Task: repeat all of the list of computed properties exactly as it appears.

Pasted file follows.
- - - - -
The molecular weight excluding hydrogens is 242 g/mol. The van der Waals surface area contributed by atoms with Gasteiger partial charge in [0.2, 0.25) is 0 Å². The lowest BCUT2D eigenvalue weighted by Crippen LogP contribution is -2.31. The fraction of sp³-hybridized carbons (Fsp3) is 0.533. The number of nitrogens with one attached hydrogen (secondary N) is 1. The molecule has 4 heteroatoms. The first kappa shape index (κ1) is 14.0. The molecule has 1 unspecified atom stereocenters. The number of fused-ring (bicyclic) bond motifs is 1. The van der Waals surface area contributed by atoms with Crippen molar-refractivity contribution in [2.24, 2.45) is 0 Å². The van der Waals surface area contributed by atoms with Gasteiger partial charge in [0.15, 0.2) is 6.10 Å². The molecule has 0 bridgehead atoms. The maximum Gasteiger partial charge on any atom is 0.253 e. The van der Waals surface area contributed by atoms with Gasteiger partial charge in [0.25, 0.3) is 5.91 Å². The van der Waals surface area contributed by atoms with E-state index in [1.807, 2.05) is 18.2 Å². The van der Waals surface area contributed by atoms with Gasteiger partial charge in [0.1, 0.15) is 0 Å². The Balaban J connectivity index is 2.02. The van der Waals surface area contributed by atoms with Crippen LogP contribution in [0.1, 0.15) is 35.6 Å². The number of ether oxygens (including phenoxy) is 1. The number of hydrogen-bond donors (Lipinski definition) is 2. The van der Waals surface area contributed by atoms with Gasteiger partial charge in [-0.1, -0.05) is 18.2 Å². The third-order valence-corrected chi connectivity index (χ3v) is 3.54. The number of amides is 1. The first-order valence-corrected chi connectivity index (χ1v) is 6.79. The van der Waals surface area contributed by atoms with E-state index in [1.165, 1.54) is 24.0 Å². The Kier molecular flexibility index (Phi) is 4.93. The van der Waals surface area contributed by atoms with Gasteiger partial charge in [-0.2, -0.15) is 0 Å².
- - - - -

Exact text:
The molecular weight excluding hydrogens is 242 g/mol. The van der Waals surface area contributed by atoms with Gasteiger partial charge in [0.2, 0.25) is 0 Å². The lowest BCUT2D eigenvalue weighted by Crippen LogP contribution is -2.31. The fraction of sp³-hybridized carbons (Fsp3) is 0.533. The number of nitrogens with one attached hydrogen (secondary N) is 1. The molecule has 4 heteroatoms. The first kappa shape index (κ1) is 14.0. The molecule has 1 unspecified atom stereocenters. The number of fused-ring (bicyclic) bond motifs is 1. The van der Waals surface area contributed by atoms with Crippen molar-refractivity contribution in [2.24, 2.45) is 0 Å². The van der Waals surface area contributed by atoms with Gasteiger partial charge in [0.15, 0.2) is 6.10 Å². The molecule has 0 bridgehead atoms. The maximum Gasteiger partial charge on any atom is 0.253 e. The van der Waals surface area contributed by atoms with Gasteiger partial charge in [0.25, 0.3) is 5.91 Å². The van der Waals surface area contributed by atoms with E-state index in [1.807, 2.05) is 18.2 Å². The van der Waals surface area contributed by atoms with Gasteiger partial charge in [0.1, 0.15) is 0 Å². The Balaban J connectivity index is 2.02. The van der Waals surface area contributed by atoms with Crippen LogP contribution in [0.1, 0.15) is 35.6 Å². The number of ether oxygens (including phenoxy) is 1. The number of hydrogen-bond donors (Lipinski definition) is 2. The van der Waals surface area contributed by atoms with Gasteiger partial charge in [-0.1, -0.05) is 18.2 Å². The third-order valence-corrected chi connectivity index (χ3v) is 3.54. The number of amides is 1. The first-order valence-corrected chi connectivity index (χ1v) is 6.79. The van der Waals surface area contributed by atoms with E-state index in [1.165, 1.54) is 24.0 Å². The Kier molecular flexibility index (Phi) is 4.93. The van der Waals surface area contributed by atoms with Gasteiger partial charge in [-0.2, -0.15) is 0 Å².